By Rachel Crow
There is one job that Monty Don does every spring without fail – mulching.
If you haven't mulched yet this year, or haven't mulched before, do it now before growth kicks in too hard, he advises.
What is mulching?
Mulching is when you spread a loose layer of material over the ground in flower borders and vegetable beds. ‘It can be a layer of anything, but organic mulch material is ideal,’ says Monty Don.
He goes on to set out the three benefits of using garden mulch:
- Mulching suppresses all but the most persistent and robust of weeds by blocking out the light;
- It keeps in moisture by reducing evaporation;
- If you use organic mulch material – one that will break down – mulching will improve the soil structure and – depending on what you use – soil fertility.
Mulch is not dug in or worked into the soil but – in the case or organic mulch – will be worked into the soil by earthworms and other burrowing creatures, adding much needed organic material as effectively as digging it in.
See: Eco-friendly garden ideas - expert tips on creating an eco-friendly back yard
What is the best mulch to use?
The best mulch can be a layer of anything you can get your hands on. 'Something is better than nothing; it can even be a layer of stone or slate,' says Monty. But organic mulch has the most benefits.
He uses mostly mushroom compost as a garden mulch at his Longmeadow garden in Herefordshire. Mushroom compost is a mix of cattle manure or straw and lime that is used by mushroom growers. This works well at breaking down the heavy clay soil in his garden.
The celebrity gardener adds a note of caution, however: if you are trying to grow acid-loving plants that like ericaceous soil – such as hydrangeas, rhododendrons, blueberries or raspberries – it is not a good choice as these will react to the lime in the compost.
Bark mulch is an excellent weed suppressor, helps to retain the moisture in the soil and acts as a blanket to insulate the soil below. It is, however, 'slow to break down into the soil,' Monty warns.
Homemade compost is another good garden mulch material which both recycles garden waste and is free.
See: Monty Don's compost tips – expert tips on creating the best mix
Leafmold – which is made from decaying leaves – is ideal as a mulch and soil conditioner. You can make your own leafmold pile in autumn by gathering up leaves that have dropped from deciduous trees.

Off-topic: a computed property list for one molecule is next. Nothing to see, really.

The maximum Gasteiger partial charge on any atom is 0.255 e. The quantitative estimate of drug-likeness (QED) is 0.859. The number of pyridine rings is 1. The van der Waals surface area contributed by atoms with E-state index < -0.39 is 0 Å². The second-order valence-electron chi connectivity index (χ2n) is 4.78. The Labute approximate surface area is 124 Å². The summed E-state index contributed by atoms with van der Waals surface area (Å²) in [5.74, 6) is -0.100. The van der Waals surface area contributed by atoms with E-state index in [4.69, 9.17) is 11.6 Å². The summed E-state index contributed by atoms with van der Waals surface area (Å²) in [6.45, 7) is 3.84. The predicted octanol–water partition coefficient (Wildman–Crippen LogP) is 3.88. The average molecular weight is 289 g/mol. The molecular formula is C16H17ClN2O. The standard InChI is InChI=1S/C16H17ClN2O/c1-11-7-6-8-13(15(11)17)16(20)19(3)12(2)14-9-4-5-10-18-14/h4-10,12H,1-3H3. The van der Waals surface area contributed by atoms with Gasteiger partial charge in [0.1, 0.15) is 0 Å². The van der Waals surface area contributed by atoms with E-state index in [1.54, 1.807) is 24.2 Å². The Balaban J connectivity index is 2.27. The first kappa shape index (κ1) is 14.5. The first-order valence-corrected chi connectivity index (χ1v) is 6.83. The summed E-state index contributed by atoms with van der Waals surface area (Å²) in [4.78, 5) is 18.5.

How think should mulch be to prevent weeds?
To be effective, garden mulch 'should be spread thickly enough, 2 inches (5cm) as a minimum, otherwise it won't suppress weeds by keeping out the light or keep the moisture in. It is a waste of time if thinner,' advises Monty.
When mulching around woody plants, leave a bit of space around the stems otherwise these might rot if they get too wet.
Mulch should not cover the crowns of dormant herbaceous plants unless these are subterranean varieties, such as hosta or dicentra.
Do not add too thick a layer of garden mulch as this could actually prove detrimental to the plants you want to preserve. Ideally the layer of mulch should be no more than 3 inches (7.5cm)
What should I put down before mulching?
There is a trick for making your organic mulch material more effective, says Mick Lavelle, author of Sustainable Gardening. This is to put a layer of newspaper underneath before spreading the garden mulch.
'Use plain newspaper, avoiding glossy print, and lay it two to three sheets deep for optimal effect,' says Mick. Dampen it thoroughly once laid, before spreading a good 2 inch layer of organic mulch on top.
'The paper helps to suppress early weed growth, before eventually breaking down and becoming incorporated into the soil's organic matter.'
Who could wish for better news than that?
I am the Content Editor on Homes & Garden's sister magazine, Period Living Magazine. I joined the team nine years ago, after freelancing for years on a range of titles, covering everything from homes and gardens, to history, arts and crafts. I have the joy of covering all of these areas of interest still - handily packaged together in the pages of Period Living Magazine and for the Country Channel of Homes & Gardens.
In the course of sourcing real garden stories, I love discovering how passionate, amateur gardeners have transformed often previously neglected plots into beautiful spaces brimming with blooms, inspiring planting combinations or design ideas for my own plot; I feel privileged to meet and interview many artisans and craftspeople creating unique homeware, and to share their stories and the skills of their traditional crafts; and I find uncovering the background stories of historic properties and antiques endlessly fascinating.
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